Any utility about to embark on an AMI deployment will focus on managing risks and performance for the AMI implementation project lifecycle. Risk management processes help to identify and isolate issues, and to mitigate potential issues before the AMI deployment ever begins.
Despite planning, many issues do arise during AMI implementation that could be proactively avoided. This article addresses the typical risk areas that are experienced, and highlights how they can be mitigated and managed prior to AMI deployment.
Zero consumption meter reads
Well in advance of the AMI deployment, perform an inspection and validation of “zero usage” collected through the current metering system. While there are good reasons that an account could have a zero usage (e.g., vacation or legitimately vacant premises), utilities do get behind in zero usage inspections, resulting in not only a loss of revenue, but a big shock to the customer when a dead meter is replaced with a new working AMI meter.
There’s no explanation for why a customer would think a utility bill without localized generation should be zero, but it’s guaranteed that when they receive a “true” usage bill after many months, it will result in a complaint. So, iron these out in advance, and have any adjustments resolved prior to your AMI deployment.
Performing a validation comparison and physical check of operational AMR systems is an important preparation, including drive-by or previously installed network meter reading. Many of these systems were installed some time ago and have been left to the remote read processes year after year.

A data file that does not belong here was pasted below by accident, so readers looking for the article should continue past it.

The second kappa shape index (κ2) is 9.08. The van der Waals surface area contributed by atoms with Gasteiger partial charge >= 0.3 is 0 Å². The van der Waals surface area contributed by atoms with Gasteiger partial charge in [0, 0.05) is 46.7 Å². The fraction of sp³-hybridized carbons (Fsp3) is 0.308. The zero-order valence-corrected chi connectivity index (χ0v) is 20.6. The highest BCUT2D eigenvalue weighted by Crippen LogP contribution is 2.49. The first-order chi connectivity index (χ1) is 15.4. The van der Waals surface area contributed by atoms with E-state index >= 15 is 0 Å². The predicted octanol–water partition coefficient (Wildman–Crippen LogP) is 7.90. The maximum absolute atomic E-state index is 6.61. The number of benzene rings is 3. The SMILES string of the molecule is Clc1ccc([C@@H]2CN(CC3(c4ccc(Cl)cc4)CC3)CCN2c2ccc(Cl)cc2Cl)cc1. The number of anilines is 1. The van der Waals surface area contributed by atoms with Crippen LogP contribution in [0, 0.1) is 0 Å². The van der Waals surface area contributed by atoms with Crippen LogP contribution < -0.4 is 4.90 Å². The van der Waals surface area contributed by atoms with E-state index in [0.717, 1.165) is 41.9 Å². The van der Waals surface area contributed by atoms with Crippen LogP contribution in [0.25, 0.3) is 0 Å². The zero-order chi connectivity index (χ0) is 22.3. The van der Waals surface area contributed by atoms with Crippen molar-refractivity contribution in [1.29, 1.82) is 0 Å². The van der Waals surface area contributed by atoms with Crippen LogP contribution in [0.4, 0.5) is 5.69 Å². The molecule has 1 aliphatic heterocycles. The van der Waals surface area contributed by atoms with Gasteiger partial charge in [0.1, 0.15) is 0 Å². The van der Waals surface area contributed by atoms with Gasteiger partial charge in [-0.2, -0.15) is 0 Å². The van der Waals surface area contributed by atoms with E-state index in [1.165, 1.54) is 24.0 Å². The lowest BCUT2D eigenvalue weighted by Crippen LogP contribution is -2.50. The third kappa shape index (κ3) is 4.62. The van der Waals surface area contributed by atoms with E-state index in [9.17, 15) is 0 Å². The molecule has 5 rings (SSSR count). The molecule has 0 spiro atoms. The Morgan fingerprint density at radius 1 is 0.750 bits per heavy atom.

The legacy systems are pulse-based modules that inherently have potential for occasional misses or false counts. Compounded over a number of years, these can add up to an impactful discrepancy in the out-read.
Typically, AMI systems are installed in volume, using manual visual out-read processes. If the out-read is not consistent with the pulse AMR read, then the subsequent exchange billing will be abnormal to the customer, resulting in a complaint on the first month of AMI billing.
Proactively manage this by sampling a subset for a field manual read verification, and comparing this to the AMR read to determine the accuracy of your system. Once you understand this, you can plan appropriately to manage customer billing.
Socket and infrastructure
Inspect infrastructure in areas known to contain old sockets or high volumes of disconnect activity that could have potential for meter base issues. Most utility meter shops know exactly where these exist in the service territory. Hot sockets and service issues can present serious safety issues, damage the new AMI installations, and potentially leave the customers without power while awaiting repairs.
If you are aware in advance of these areas, you can plan an appropriate level of service crews or subcontractor resources and balance your installation plans to accommodate the necessary repair work. There’s also a potential to tie some minor repair work such as jaw measurements or replacements into the AMI installation vendor contract services.
Water services could uncover bad curb stops or soft pipes. And for gas deployment, it pays to do advanced inventory compatibility analysis to determine those meters that will need to be replaced to accommodate a module, and will require indoor access to re-light the pilot.
Consider what level of repair service the utility will pay for through the deployment program. This may extend beyond normal demarcation, as it will keep the deployment on track, and add to the level of customer satisfaction throughout the program. Handling these installations that will require special service crews, equipment and advanced appointments will all add to customer satisfaction and maintain service levels with the least interruption during the installation.
Challenging customer areas
Identify your most challenging customers and plan the timing and communications approach for them prior to deployment. Which are the high impact neighborhoods that might need special processes for a successful deployment? Pinpoint those that will need advanced customer engagement to gain access, and those that may need special processes to maintain safety.
Who are your highly vocal and high impact customers? Determine the appropriate time to include these customers in the deployment. If they can be strong supporters, it’s wise to include them early in the process and gain their feedback and early support.